Ittichai Chammavanijakul

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Updated: 14 hours 52 min ago

Validate Performance Improvement Using Query Folding Feature in Power BI

Tue, 2017-07-04 19:27

I’ve been using Power BI for a couple months now, not as a developer, but as a system architecture. I may not deal with dashboard and report development on a daily basis, however, I, as an end user, use Power BI extensively to monitor Azure and Power BI usage including audit and billing. I would like to learn more about this tool to its nuts and bolts. The intention of this blog series is to document and share what I’ve learned in this journey.

My first area I’d like to explore is performance as it has been most talked within our developer circle and Power BI community. One thing I’ve seen quite often when searching for Power BI performance improvement is to utilize the Query Folding, which basically, pushes query logics and filters to the database. Let’s database do what it does best – extracting and processing data before sending back to Power BI Desktop client. If this is done correctly, this will reduce workload that Power BI has to do on the client side.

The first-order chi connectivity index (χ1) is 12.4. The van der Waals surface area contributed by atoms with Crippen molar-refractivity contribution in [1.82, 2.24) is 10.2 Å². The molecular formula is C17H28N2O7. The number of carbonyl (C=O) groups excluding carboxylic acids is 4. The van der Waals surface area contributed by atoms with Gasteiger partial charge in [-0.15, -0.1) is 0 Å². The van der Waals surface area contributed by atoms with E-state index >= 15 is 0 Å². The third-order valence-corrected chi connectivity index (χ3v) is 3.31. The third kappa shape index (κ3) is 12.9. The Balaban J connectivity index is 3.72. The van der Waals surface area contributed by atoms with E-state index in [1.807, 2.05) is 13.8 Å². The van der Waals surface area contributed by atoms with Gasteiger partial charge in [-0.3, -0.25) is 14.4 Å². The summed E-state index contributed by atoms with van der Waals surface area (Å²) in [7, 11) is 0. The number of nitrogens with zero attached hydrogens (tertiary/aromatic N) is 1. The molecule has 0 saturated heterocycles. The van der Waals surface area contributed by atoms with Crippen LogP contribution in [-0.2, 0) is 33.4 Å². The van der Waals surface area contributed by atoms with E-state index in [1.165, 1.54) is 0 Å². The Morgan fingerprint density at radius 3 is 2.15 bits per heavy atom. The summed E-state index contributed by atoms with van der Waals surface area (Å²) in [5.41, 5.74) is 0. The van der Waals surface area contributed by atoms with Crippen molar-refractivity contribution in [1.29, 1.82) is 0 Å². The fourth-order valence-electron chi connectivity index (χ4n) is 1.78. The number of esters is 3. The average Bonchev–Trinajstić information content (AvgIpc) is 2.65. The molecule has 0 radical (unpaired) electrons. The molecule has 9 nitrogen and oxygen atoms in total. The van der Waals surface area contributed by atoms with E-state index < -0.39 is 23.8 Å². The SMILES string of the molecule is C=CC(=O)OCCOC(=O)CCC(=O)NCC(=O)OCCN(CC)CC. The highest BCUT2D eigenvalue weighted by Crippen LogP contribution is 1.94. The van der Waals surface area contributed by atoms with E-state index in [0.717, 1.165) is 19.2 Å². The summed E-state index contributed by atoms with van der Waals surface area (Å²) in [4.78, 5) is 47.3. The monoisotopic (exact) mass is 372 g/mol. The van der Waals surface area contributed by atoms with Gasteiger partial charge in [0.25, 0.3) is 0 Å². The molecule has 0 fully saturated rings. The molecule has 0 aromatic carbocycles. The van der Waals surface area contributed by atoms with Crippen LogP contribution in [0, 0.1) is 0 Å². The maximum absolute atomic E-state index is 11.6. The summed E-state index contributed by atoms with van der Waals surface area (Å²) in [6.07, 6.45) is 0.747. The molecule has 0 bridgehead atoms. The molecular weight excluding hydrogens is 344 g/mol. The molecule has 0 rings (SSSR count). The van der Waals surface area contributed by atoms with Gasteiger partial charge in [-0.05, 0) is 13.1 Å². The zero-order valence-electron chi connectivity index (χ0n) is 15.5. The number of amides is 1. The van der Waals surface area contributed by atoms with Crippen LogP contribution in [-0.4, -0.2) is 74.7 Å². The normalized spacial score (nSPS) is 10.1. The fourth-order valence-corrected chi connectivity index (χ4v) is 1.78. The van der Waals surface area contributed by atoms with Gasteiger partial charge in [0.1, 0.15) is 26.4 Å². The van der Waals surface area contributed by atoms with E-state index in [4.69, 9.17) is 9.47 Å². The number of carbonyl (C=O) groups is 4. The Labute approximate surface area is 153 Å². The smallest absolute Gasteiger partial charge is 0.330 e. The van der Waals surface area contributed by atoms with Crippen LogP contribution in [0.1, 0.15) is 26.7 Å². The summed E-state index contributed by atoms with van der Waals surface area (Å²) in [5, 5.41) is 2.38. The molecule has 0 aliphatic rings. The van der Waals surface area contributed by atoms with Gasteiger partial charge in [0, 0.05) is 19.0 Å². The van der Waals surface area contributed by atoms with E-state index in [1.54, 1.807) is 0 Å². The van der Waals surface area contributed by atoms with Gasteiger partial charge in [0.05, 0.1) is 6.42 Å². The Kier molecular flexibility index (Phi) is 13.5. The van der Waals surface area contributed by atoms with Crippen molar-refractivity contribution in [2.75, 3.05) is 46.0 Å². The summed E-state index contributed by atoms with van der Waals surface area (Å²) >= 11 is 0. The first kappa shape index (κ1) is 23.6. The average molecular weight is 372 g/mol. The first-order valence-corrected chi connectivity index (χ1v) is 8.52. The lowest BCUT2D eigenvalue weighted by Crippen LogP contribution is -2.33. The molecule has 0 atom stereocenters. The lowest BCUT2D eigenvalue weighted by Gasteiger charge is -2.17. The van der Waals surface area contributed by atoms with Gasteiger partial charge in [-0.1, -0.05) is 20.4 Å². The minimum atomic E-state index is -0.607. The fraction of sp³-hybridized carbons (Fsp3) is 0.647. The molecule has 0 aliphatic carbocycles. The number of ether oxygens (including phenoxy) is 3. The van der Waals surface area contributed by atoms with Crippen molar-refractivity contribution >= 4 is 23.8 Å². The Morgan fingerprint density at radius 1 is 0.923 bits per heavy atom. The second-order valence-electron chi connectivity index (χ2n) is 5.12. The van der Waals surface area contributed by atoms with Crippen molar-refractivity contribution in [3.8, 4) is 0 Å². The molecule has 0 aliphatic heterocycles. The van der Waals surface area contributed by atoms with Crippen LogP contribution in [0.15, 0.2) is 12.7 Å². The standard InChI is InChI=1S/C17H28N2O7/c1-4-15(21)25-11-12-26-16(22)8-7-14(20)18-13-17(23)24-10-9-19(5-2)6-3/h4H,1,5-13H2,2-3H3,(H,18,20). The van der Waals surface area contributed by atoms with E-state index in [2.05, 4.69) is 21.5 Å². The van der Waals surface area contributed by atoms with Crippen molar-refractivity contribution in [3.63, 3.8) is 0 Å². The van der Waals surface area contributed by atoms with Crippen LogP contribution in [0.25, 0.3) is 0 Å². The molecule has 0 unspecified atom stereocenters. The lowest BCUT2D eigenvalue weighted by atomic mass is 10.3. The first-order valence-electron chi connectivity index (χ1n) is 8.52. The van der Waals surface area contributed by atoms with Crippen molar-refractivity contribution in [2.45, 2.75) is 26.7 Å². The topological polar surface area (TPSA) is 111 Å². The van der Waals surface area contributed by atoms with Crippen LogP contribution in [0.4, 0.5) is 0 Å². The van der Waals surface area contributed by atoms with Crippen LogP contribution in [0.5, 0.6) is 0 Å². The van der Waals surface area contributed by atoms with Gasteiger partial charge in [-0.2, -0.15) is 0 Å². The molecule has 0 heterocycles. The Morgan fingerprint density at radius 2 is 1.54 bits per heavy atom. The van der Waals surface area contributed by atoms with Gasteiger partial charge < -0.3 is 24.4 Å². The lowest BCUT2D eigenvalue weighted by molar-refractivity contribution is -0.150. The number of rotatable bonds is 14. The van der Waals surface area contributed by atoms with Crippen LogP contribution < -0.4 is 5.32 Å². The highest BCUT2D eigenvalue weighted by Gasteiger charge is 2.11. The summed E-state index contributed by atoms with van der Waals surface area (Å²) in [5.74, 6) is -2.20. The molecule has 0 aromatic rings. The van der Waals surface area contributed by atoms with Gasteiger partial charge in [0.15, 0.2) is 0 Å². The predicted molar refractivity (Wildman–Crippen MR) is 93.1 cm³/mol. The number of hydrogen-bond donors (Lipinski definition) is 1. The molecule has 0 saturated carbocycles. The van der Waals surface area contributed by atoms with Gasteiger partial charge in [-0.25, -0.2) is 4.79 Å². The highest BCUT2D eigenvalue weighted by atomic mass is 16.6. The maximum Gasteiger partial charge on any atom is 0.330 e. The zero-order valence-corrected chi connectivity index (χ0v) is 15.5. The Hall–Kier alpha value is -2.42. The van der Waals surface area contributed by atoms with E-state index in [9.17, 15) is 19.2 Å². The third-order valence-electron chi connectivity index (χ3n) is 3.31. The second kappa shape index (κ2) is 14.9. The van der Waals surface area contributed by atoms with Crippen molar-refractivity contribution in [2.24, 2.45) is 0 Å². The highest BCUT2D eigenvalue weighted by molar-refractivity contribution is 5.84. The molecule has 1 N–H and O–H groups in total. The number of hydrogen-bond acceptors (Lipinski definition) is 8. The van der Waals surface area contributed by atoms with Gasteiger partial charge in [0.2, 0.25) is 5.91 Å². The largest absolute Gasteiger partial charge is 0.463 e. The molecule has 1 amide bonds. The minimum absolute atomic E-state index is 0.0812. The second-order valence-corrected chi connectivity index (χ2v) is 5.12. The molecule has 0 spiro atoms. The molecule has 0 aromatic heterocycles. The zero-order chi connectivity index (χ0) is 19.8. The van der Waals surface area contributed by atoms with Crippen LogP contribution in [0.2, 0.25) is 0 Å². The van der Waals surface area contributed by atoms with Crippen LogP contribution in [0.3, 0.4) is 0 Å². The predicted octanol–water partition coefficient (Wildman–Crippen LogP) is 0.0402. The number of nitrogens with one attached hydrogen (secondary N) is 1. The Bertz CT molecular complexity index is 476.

There are a couple well-written articles about Query Folding and its benefits already. There is no need for me to repeat it.

Part of this exercise here is to learn how to measure expected performance improvement when using Query Folding.


I’m connecting to a 1.3-million-row Oracle database table.



I created a series of transformations with and without supporting Query Folding. The first two – Filtered Rows and Uppercased Text – in the sample below are the ones supporting Query Folding. We can confirm it by seeing that the View Native Query is available if right-clicking from the last one.

Or we can confirm it by viewing query itself to see that the native SQL query is re-written to include those transformations.

For the next one, the Split Column by Delimiter does not support Query Folding. Note that the View Native Query is now disabled.

The plan is to run these transformations so most will be utilizing the Query Folding then take a measurement. Then move the non-supported one up to the top so the rest will not be able to utilize the Query Folding thus transformations will be processed on the client.

If I would run this small set of transformations, we’d probably not see much difference in term of runtime so I added more transformations just by manually modifying the M Query as seen below – in this case, just adding alternative upper- and lower-case transformations.

To measure the total run time, I’m using the Rui Romano’s Power BI Desktop Trace Logs Analyser, which will read and visualize Power BI Desktop’s diagnostic trace files.